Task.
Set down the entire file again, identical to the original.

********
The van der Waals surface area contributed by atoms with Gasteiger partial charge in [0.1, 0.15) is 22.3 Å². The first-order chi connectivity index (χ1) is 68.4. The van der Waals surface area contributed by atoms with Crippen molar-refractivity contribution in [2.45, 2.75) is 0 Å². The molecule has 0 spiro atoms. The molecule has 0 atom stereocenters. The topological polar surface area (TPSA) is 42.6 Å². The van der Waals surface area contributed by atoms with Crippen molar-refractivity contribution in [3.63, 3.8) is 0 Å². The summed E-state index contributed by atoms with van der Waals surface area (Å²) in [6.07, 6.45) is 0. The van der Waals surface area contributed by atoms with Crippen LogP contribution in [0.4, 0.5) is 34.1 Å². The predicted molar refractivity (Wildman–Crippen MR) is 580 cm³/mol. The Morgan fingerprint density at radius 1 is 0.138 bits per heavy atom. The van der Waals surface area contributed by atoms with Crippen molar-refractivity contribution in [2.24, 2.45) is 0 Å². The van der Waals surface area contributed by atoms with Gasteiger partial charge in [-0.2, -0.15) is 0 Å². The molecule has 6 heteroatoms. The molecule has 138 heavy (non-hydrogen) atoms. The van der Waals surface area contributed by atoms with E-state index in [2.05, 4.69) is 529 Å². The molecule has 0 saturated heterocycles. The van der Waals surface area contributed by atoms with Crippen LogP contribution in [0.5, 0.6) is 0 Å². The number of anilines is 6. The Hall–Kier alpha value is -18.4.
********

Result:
The van der Waals surface area contributed by atoms with Gasteiger partial charge in [0.1, 0.15) is 22.3 Å². The first-order chi connectivity index (χ1) is 68.4. The van der Waals surface area contributed by atoms with Crippen molar-refractivity contribution in [2.45, 2.75) is 0 Å². The molecule has 0 spiro atoms. The molecule has 0 atom stereocenters. The topological polar surface area (TPSA) is 42.6 Å². The van der Waals surface area contributed by atoms with Crippen molar-refractivity contribution in [3.63, 3.8) is 0 Å². The summed E-state index contributed by atoms with van der Waals surface area (Å²) in [6.07, 6.45) is 0. The van der Waals surface area contributed by atoms with Crippen LogP contribution in [0.4, 0.5) is 34.1 Å². The predicted molar refractivity (Wildman–Crippen MR) is 580 cm³/mol. The Morgan fingerprint density at radius 1 is 0.138 bits per heavy atom. The van der Waals surface area contributed by atoms with Crippen molar-refractivity contribution in [2.24, 2.45) is 0 Å². The van der Waals surface area contributed by atoms with Gasteiger partial charge in [-0.2, -0.15) is 0 Å². The molecule has 6 heteroatoms. The molecule has 138 heavy (non-hydrogen) atoms. The van der Waals surface area contributed by atoms with E-state index in [2.05, 4.69) is 529 Å². The molecule has 0 saturated heterocycles. The van der Waals surface area contributed by atoms with Crippen LogP contribution in [0.5, 0.6) is 0 Å². The number of anilines is 6. The Hall–Kier alpha value is -18.4.